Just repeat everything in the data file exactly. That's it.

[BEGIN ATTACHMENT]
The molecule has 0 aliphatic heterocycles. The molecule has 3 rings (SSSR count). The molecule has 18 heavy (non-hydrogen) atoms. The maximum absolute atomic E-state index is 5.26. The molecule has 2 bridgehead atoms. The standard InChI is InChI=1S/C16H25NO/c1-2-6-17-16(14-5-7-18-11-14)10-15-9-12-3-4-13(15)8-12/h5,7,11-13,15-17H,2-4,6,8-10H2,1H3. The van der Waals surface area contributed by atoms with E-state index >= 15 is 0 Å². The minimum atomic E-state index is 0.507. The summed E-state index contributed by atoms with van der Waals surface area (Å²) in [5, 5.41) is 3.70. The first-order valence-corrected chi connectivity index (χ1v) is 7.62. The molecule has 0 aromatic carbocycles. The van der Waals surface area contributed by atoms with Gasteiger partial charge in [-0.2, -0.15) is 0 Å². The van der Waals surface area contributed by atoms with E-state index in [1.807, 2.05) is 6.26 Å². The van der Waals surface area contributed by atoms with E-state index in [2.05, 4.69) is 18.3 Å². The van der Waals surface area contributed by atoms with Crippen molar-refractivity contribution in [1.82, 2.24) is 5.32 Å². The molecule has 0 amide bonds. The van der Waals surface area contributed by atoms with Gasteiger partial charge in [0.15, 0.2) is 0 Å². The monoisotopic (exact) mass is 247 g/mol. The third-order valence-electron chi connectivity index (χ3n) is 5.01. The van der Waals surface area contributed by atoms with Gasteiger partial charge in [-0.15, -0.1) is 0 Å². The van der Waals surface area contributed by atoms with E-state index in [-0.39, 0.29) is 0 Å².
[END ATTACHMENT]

The molecule has 0 aliphatic heterocycles. The molecule has 3 rings (SSSR count). The molecule has 18 heavy (non-hydrogen) atoms. The maximum absolute atomic E-state index is 5.26. The molecule has 2 bridgehead atoms. The standard InChI is InChI=1S/C16H25NO/c1-2-6-17-16(14-5-7-18-11-14)10-15-9-12-3-4-13(15)8-12/h5,7,11-13,15-17H,2-4,6,8-10H2,1H3. The van der Waals surface area contributed by atoms with E-state index >= 15 is 0 Å². The minimum atomic E-state index is 0.507. The summed E-state index contributed by atoms with van der Waals surface area (Å²) in [5, 5.41) is 3.70. The first-order valence-corrected chi connectivity index (χ1v) is 7.62. The molecule has 0 aromatic carbocycles. The van der Waals surface area contributed by atoms with Gasteiger partial charge in [-0.2, -0.15) is 0 Å². The van der Waals surface area contributed by atoms with E-state index in [1.807, 2.05) is 6.26 Å². The van der Waals surface area contributed by atoms with E-state index in [2.05, 4.69) is 18.3 Å². The van der Waals surface area contributed by atoms with Crippen molar-refractivity contribution in [1.82, 2.24) is 5.32 Å². The molecule has 0 amide bonds. The van der Waals surface area contributed by atoms with Gasteiger partial charge in [0.15, 0.2) is 0 Å². The monoisotopic (exact) mass is 247 g/mol. The third-order valence-electron chi connectivity index (χ3n) is 5.01. The van der Waals surface area contributed by atoms with Gasteiger partial charge in [-0.15, -0.1) is 0 Å². The van der Waals surface area contributed by atoms with E-state index in [-0.39, 0.29) is 0 Å².